# Inertial Frames and Non-inertial Frames

Inertia frames of reference are those reference frames in which Newton’s laws are valid. They are non-accelerating frames (constant velocity frames).

If a person performed an experiment in a train, he will not observe any difference between the readings obtained when the train is moving at constant velocity or when the train is at rest.

Consider an airplane in flight, moving with a constant velocity. If a passenger in the airplane throws a ball straight up in the air, the passenger observes that the ball moves in a vertical path. The motion of the ball is precisely the same as it would be if the ball were thrown while at rest on Earth. The law of gravity and the equations of motion under constant acceleration are obeyed whether the airplane is at rest or in uniform motion.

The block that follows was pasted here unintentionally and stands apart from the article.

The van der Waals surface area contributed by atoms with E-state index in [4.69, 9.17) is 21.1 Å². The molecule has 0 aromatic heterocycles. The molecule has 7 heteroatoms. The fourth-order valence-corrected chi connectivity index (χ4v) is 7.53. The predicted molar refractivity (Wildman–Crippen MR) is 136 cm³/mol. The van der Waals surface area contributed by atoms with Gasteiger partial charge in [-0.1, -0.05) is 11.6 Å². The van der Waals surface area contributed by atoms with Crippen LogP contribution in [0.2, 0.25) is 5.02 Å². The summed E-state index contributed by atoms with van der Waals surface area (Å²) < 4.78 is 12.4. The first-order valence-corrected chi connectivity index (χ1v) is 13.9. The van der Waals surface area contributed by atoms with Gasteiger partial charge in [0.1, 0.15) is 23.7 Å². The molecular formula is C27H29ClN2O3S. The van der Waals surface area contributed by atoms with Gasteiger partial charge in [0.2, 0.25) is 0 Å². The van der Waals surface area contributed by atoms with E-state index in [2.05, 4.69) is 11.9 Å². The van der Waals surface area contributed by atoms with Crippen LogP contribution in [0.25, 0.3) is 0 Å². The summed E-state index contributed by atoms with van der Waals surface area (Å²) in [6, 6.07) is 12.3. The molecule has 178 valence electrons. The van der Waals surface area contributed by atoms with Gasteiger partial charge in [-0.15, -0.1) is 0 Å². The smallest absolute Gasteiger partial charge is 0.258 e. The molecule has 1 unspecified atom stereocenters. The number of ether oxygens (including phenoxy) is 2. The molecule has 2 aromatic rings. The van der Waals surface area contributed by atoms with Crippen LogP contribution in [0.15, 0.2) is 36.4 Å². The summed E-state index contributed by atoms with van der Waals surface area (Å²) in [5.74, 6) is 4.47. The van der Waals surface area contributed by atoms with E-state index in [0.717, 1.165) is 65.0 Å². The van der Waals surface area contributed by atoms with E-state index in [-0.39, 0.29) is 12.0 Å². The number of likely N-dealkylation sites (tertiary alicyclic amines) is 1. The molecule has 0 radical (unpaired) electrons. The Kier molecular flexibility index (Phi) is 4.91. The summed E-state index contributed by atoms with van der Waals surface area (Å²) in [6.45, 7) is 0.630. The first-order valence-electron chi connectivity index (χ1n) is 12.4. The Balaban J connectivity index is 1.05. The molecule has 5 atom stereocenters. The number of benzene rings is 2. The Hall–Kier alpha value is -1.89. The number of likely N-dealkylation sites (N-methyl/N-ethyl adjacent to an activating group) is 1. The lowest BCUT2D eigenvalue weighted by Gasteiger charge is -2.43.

Now consider the same experiment when viewed by another observer at rest on Earth. This stationary observer views the path of the ball in the plane to be a parabola and the ball has a velocity to the right equal to the velocity of the plane. Although the two observers disagree on the shape of the ball’s path, both agree that the motion of the ball obeys the law of gravity and Newton’s laws of motion and even agree on how long the ball is in the air.

Hence, we can say: There is no preferred frame of reference of describing the laws of mechanics.

Back To Special Relativity

Categories H3 ### 2 thoughts on “Inertial Frames and Non-inertial Frames”

1. What exactly is inertial frame of reference?

2.